Maryville City Council voted unanimously Tuesday night to place a referendum for an increase in the local sales tax on the November ballot, becoming the first in the county to look at the measure.
Jerome Moon made a presentation on behalf of Blount Countians for Educational Excellence, a grass-roots organization advocating the referendum that would raise local sales tax by half-a-cent, with the money going to support education. If the referendum passes in November, sales tax in Blount County will increase from 9.25 cents to 9.75.
The Alcoa City Commission is scheduled to take up the matter in their August meeting. If the Blount County Commission supports the referendum it would put the issue on the county-wide November ballot. If the county commission votes for the referendum neither city will need to have a second reading on their resolution because it becomes a county-wide vote.
Much of the Maryville council meeting centered on the one council member not present - the late Ron Ivens.
Ivens died July 29 following a battle with cancer. Mayor Joe Swann said the council will appoint someone to fill the position but was in no hurry to fill the position, out of respect for Ivens and the job he did on council.
“We’re not in a rush, out of respect for Ron,” Swann said. “We’ll have to have someone fill his term until the next election (in 2011),” he said.
Swann said council members will send nominations to city attorney David Black for him to compile information so council members can make their decision.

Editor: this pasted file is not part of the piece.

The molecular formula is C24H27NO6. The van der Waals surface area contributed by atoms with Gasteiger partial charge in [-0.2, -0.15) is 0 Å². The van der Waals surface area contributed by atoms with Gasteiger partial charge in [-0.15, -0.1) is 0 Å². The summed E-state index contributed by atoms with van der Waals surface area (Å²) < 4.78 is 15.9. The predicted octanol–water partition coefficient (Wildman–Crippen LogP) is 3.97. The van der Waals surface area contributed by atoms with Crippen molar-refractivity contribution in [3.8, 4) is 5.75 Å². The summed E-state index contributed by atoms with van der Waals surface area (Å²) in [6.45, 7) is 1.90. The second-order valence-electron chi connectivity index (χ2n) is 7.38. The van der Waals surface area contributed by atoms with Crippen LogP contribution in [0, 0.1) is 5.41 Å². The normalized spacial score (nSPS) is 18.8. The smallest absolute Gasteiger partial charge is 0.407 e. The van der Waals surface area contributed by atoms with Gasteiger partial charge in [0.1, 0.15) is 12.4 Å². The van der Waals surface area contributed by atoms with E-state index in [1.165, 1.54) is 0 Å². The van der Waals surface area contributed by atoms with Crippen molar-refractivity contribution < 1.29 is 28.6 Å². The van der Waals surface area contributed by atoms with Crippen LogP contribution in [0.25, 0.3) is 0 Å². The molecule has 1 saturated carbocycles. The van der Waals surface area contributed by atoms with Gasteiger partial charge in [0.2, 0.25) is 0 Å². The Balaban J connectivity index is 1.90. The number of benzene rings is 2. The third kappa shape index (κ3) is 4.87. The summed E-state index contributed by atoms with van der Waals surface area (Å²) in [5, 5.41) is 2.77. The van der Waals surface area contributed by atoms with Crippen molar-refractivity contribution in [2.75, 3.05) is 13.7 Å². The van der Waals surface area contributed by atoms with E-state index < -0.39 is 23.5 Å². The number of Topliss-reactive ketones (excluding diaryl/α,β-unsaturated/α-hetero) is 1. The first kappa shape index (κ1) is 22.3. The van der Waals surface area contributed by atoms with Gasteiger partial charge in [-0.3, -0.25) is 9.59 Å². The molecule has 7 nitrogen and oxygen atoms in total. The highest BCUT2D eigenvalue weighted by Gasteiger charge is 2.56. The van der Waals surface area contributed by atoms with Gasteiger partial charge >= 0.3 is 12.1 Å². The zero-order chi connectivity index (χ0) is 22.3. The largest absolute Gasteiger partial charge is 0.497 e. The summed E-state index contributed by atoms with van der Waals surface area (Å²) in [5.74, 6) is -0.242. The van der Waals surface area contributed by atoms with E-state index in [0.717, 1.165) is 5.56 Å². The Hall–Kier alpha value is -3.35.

Swann said Ivens was a dear friend and public servant. The mayor said Ivens served on the Planning Commission, a job that was sometimes controversial and demanded time and attention.
Swann recalled how years ago his wife, Becky, asked Ivens to help buy a Letterman’s jacket for a football player at the high school who was one of the best in the area. “Maryville is sometimes a hard place to fit into,” Swann said. “We had a football player who couldn’t afford the jacket.”
Soon Ivens was working with others to not only provide the jacket but create a fund for others in the schools who had needs. He spearheaded the creation of the Children’s Fund to help pay for items students needed but couldn’t afford.
As a council member, Ivens had a great attention to detail, Swann said.
“It needs to be said, we really are going to miss Ron,” Swann said. “He made a huge contribution.”
Vice Mayor Tom Taylor said he didn’t know Ivens before they served together on the council, but they became fast friends afterwards. “We were close and fast friends. Ron was definitely larger than life.”
Councilman Tommy Hunt said he was impressed with how Ivens took care of his siblings and other members of his family, even as a young man. “One of the things I’ll remember most is he never forgot his roots,” Hunt said. “He helped his family and supported them.”
Councilman Andy White said Ivens was the conscience of the council by asking detailed questions. Ivens had compassion for others and a passion for the community, White said.